There are only so many hours in the day, and the best companies focus on what they are best at during those precious 24.

Small companies can mean huge payoffs
So, why should investors sweat the small stuff? Research by the likes of Aswath Damodaran, Nagel and Quigley, and Ibbotson Associates examines more than 80 years of stock market history and confirms the long-term outperformance of small-cap companies. In addition, Dimson and Marsh found that small companies outperformed larger ones by 7% annually over a 29-year period in England, while Bergstrom, Frashure, and Chisholm found similar effects in France and Germany. But even without the studies, it is clear that smaller companies simply have a larger pool of both customers and markets to explore.

Of course, small companies come with their own dangers. The possibility of large returns sometimes goes hand-in-hand with a higher level of volatility and a risk of total capital loss on the worst-performing small caps. Therefore, stock selection is paramount when adding them to your portfolio. That's why the Motley Fool Hidden Gems team scours the market for only the best small companies that offer:

  1. Clean, understandable balance sheets.
  2. Small, niche market dominance.
  3. Great, sustainable businesses.
  4. Dedicated, vested management.

Good things can come in small packages
Even in the worst of times, there are sound, small companies that firmly stand their ground in the midst of market turmoil. These remarkable companies are often led by dedicated management teams that actually grow stronger during the "bust" times as their competitors fall by the wayside.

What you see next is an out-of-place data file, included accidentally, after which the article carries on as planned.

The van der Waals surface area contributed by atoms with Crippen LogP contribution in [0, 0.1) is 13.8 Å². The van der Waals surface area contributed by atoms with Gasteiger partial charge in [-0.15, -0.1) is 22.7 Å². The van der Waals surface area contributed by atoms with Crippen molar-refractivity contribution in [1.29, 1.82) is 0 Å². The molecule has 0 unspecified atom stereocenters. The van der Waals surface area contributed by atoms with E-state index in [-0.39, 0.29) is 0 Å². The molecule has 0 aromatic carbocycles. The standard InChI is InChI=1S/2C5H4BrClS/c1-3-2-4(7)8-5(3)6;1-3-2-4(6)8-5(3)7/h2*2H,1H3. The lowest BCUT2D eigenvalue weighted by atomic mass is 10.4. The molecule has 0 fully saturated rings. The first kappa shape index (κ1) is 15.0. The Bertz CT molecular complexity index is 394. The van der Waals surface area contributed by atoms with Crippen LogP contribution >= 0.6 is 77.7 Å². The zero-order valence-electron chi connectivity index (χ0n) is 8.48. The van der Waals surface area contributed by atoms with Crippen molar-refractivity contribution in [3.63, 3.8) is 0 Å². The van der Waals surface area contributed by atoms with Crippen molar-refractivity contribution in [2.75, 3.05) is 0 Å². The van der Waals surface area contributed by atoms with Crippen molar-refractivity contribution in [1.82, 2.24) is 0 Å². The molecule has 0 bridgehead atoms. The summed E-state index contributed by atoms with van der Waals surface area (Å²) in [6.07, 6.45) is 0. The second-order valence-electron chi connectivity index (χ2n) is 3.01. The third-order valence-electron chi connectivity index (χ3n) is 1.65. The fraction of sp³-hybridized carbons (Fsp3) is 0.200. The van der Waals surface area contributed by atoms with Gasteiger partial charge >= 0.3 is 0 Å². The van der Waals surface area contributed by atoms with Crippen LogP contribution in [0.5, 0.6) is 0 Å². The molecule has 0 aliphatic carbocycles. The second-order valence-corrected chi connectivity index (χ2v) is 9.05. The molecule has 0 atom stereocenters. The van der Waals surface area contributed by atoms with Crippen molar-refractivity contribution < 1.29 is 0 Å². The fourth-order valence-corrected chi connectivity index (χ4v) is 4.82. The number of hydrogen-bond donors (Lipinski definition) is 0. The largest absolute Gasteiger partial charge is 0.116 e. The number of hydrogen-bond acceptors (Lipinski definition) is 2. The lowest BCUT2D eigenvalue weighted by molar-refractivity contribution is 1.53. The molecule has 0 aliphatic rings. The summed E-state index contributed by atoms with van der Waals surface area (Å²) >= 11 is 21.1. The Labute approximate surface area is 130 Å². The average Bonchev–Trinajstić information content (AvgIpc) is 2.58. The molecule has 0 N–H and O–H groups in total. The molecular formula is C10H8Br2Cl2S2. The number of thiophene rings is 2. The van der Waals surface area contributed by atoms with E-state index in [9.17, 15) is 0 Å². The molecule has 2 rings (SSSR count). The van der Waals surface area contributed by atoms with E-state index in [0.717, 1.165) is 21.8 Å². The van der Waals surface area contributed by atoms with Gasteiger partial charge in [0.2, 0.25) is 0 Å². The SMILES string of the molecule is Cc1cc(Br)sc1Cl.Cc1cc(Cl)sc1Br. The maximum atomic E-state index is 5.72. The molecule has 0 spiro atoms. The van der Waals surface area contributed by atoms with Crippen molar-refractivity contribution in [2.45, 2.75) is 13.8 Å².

If you need a little help finding great small companies with clean balance sheets and excellent growth prospects, click here to try Hidden Gems. You can check out our top two new stock ideas, plus all of our past issues, free for 30 days.

Fool contributor Andy Louis-Charles does not own shares of any company mentioned in this article. Middleby and Buffalo Wild Wings are Motley Fool Hidden Gems picks. The Fool owns shares of Buffalo Wild Wings. The Motley Fool has a disclosure policy.


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  • Report this Comment On December 12, 2008, at 5:41 PM, bardwa wrote:

    Be wary of small stocks. One that you recommended this spring is Birch Mountain Resources. It had every reason to be profitable - market - product - location but it still went bankrupt. As one who was formerly in the gravel/rock business, I thought I could understand their business plan, but apparantly not well enough.

  • Report this Comment On December 12, 2008, at 9:47 PM, jamesgambrell wrote:

    Always know the EXACT reason you bought the stock.

    When that reason no longer exists, sell it. Don't look for new reasons to hold it.